DIY check-outs, drones, self-driving cars, and e-government: all are signs of the coming auto-industrial age. Will this end in mass unemployment or will new kinds of work emerge? Will 3D print production, desktop workshops and mass customization make up for lost blue-collar jobs? What will happen to health and education in the auto-industrial age? Will machines replace teachers and doctors? What might the economic and social future dominated by self-employment and a large DIY industry look like? Peter Murphy’s lively, provocative book addresses these questions head-on.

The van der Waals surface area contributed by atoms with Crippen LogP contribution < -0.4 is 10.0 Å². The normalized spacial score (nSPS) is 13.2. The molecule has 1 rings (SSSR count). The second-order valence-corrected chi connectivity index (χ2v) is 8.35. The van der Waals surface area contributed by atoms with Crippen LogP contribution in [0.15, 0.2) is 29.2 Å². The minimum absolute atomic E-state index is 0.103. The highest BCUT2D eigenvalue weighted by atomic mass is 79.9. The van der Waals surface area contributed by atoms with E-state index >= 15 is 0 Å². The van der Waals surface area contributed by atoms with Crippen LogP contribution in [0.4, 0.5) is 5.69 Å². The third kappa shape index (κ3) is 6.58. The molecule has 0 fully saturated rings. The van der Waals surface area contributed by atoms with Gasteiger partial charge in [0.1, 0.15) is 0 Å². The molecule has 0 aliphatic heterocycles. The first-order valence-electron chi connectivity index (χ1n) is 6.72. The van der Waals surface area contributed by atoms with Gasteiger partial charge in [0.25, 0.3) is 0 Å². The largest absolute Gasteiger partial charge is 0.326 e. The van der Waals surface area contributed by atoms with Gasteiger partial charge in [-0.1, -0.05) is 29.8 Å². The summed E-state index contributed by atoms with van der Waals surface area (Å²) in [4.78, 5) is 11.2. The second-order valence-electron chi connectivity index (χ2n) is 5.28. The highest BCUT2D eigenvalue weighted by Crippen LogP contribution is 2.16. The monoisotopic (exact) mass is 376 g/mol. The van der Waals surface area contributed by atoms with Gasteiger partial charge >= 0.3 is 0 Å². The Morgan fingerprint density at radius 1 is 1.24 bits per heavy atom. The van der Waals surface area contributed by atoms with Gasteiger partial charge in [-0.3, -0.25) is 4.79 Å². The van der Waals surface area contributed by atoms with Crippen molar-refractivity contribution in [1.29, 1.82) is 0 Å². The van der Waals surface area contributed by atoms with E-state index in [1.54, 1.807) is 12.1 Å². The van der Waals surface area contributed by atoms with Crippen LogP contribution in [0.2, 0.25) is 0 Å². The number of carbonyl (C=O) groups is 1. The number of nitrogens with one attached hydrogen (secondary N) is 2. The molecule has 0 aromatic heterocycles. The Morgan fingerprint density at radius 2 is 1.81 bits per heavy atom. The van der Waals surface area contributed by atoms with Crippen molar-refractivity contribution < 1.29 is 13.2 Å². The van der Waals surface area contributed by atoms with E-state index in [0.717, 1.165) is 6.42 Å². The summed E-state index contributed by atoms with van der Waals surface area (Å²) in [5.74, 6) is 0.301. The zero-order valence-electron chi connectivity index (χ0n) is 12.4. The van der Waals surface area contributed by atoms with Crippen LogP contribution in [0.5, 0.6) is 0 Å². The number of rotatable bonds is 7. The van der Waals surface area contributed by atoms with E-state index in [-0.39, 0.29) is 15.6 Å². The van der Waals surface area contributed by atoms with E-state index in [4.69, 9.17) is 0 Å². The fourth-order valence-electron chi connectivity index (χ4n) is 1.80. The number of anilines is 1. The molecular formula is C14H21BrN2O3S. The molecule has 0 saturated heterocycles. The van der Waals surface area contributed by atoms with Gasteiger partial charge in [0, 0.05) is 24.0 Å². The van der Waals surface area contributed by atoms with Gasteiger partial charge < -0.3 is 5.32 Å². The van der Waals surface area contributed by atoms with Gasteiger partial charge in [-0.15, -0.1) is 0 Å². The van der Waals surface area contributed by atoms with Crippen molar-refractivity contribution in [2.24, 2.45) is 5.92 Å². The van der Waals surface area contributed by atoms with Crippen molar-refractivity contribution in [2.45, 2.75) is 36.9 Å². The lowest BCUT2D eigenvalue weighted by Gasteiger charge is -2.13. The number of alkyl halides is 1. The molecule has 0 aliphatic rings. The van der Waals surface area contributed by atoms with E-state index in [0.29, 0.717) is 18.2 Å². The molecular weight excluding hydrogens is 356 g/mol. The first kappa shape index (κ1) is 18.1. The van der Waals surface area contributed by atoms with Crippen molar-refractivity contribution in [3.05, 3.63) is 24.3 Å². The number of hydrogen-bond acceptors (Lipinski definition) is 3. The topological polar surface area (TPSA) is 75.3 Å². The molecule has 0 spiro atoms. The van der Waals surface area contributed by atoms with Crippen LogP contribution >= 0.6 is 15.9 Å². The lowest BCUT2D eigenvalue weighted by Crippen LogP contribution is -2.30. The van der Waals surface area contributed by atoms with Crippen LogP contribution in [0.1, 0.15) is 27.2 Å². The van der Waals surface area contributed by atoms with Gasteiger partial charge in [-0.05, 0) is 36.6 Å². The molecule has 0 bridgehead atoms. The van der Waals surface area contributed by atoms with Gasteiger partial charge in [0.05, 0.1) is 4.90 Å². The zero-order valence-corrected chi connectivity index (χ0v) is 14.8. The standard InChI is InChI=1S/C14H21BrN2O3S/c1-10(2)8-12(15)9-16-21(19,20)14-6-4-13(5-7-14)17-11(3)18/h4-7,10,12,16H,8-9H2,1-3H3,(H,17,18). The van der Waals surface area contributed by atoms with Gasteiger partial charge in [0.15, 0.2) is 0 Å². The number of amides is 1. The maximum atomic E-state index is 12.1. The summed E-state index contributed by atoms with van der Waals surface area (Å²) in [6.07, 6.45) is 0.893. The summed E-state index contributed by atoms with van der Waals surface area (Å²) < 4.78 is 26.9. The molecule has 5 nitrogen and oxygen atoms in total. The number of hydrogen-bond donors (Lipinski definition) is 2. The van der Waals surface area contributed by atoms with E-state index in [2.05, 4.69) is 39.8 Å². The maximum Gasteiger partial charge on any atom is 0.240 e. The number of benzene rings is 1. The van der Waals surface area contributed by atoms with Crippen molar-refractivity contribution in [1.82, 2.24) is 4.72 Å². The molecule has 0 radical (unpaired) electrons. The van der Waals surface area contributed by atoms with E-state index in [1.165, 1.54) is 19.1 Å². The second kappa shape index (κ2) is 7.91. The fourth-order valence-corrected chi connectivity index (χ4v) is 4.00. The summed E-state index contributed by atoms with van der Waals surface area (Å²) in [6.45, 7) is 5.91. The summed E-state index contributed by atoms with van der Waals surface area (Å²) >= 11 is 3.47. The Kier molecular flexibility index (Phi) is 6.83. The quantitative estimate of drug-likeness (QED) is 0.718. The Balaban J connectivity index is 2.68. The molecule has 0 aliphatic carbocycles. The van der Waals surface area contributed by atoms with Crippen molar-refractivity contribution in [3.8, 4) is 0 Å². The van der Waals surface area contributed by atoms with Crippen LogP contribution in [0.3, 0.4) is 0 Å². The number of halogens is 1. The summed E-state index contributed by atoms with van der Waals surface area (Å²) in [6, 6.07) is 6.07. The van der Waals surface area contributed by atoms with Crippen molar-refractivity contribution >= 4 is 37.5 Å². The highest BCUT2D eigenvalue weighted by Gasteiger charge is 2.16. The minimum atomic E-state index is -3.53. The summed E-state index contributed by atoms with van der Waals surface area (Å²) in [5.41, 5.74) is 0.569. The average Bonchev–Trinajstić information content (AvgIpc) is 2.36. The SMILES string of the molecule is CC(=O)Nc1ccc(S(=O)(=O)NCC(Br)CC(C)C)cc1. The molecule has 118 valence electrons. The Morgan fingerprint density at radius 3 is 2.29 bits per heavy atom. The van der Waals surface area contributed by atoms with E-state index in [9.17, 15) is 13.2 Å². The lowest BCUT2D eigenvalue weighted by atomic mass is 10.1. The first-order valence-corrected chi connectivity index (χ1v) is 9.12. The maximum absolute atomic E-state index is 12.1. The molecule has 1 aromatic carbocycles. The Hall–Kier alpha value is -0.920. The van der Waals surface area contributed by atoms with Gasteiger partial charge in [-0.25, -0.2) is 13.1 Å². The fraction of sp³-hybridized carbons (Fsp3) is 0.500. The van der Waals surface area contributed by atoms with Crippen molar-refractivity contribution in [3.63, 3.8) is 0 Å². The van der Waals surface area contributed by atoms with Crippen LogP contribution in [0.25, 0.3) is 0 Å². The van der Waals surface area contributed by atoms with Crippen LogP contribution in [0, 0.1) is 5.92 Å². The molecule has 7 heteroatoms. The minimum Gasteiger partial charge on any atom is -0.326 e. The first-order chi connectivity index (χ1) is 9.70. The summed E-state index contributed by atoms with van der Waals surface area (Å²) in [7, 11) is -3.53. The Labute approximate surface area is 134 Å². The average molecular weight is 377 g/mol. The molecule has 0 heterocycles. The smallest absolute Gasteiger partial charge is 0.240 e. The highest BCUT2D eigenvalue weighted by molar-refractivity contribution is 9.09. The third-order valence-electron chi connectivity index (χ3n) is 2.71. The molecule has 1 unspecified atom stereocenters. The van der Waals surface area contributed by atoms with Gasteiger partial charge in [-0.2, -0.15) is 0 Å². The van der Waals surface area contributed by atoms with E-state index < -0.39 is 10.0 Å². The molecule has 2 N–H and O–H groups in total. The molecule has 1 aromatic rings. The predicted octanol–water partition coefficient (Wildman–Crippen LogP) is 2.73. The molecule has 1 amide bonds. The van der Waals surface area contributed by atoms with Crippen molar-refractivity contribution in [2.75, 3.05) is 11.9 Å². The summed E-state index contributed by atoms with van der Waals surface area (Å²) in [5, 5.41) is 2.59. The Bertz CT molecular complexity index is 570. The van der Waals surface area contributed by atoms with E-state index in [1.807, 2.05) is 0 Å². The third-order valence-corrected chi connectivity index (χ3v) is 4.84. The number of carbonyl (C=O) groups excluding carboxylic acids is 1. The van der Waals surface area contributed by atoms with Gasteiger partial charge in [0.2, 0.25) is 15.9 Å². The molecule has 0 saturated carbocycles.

A lot of the technology that the auto-industrial society uses is familiar to us. This is typical of technological change. It begins slowly. It tends to have a long gestation period before being widely applied. The idea of automation is an old one. In classical Greek antiquity, Aristotle speculated about machines that moved by themselves. He imagined self-moving looms and lyres. He thought that if such machines were to exist then neither servants nor slaves would be necessary. Little under the sun is new. There were designs for automata in the ancient Hellenistic period. Leonardo da Vinci sketched an idea for a robot knight. Nicolas-Joseph Cugnot’s first approximation of the automobile — a steam-powered tricycle — appeared in 1769. Karl ...

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